It is often said the only real constant in life is change, and that there is a time and season for everything. As many in the fashion community have reacted to this season of economic turmoil by hunkering down and retracting, John Bartlett has chosen to adapt to changing economic times by revitalizing his brand and drawing from his deep well of spiritual resources. While others are just beginning to re-strategize and re-examine where their brands fit in this new economy, John Bartlett started on that path some years back. His intelligent, thoughtful approach to fashion and life is reflected in collections that celebrate not only the beauty of the male physique, but also the practical needs of the average consumer.
After almost two decades in the industry, John Bartlett’s perspective on what men want to wear is still fresh, vibrant, and grounded in his unique understanding on what looks good on the masculine frame. In seasons of plenty or draught, John Bartlett stays prepped to weather the vicissitudes of changing markets by casting his masterful craftsmanship upon the waters of innovation and staying true to his aesthetic vision. And in that, he is a man for all seasons.
John, after graduating from Harvard University you enrolled in the menswear department at FIT. Could you briefly talk about your journey from Harvard to a career in fashion?
I went to a Catholic boys’ school and had to wear a uniform. Everyday I would try to make my uniform look different. I also always loved clothes but I never considered fashion as a career, I just thought I would use fashion as a way to express myself. In my last year at Harvard, I realized that what was most important was learning and gaining knowledge, not necessarily declaring a major or figuring out what your life’s pursuit would be. Around that time I started meeting kids from the University of Cincinnati who were pursuing a career in the performing arts and moving to NYC. I realized I had more in common with those kids than I did with some of my Harvard colleagues. So after Harvard, I moved to NYC and went to FIT at night and worked whatever job I could find during the day.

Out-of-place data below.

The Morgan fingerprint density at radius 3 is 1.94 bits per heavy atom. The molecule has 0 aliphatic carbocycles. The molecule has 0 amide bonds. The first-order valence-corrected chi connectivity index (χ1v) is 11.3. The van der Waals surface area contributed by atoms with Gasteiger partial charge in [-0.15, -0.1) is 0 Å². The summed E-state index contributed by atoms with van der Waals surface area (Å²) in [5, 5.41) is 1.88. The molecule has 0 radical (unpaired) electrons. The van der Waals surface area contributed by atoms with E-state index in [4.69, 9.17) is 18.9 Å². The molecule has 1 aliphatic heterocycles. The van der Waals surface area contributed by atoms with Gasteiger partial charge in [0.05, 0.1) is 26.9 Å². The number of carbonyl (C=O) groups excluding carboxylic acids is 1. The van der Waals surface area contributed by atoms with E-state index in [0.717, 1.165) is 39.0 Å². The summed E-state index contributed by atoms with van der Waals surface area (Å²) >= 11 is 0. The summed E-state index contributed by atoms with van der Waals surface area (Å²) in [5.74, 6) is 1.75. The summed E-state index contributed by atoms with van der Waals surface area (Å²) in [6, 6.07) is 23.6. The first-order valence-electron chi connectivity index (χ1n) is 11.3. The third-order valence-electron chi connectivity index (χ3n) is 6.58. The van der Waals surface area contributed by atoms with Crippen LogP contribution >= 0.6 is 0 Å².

At first, I wasn’t sure what my concentration would be at FIT, but I found out about the menswear department there and enrolled. I later interned with Willie Smith at Williwear, and with Tommy Hilfiger and Bill Robinson.
In 1992 you launched your own line and later became the creative director of Byblos with much success. Yet, in 2002 you closed your company and went to Thailand and Cambodia to pursue studies in Buddhism and Ashtangya yoga. What led you to that place?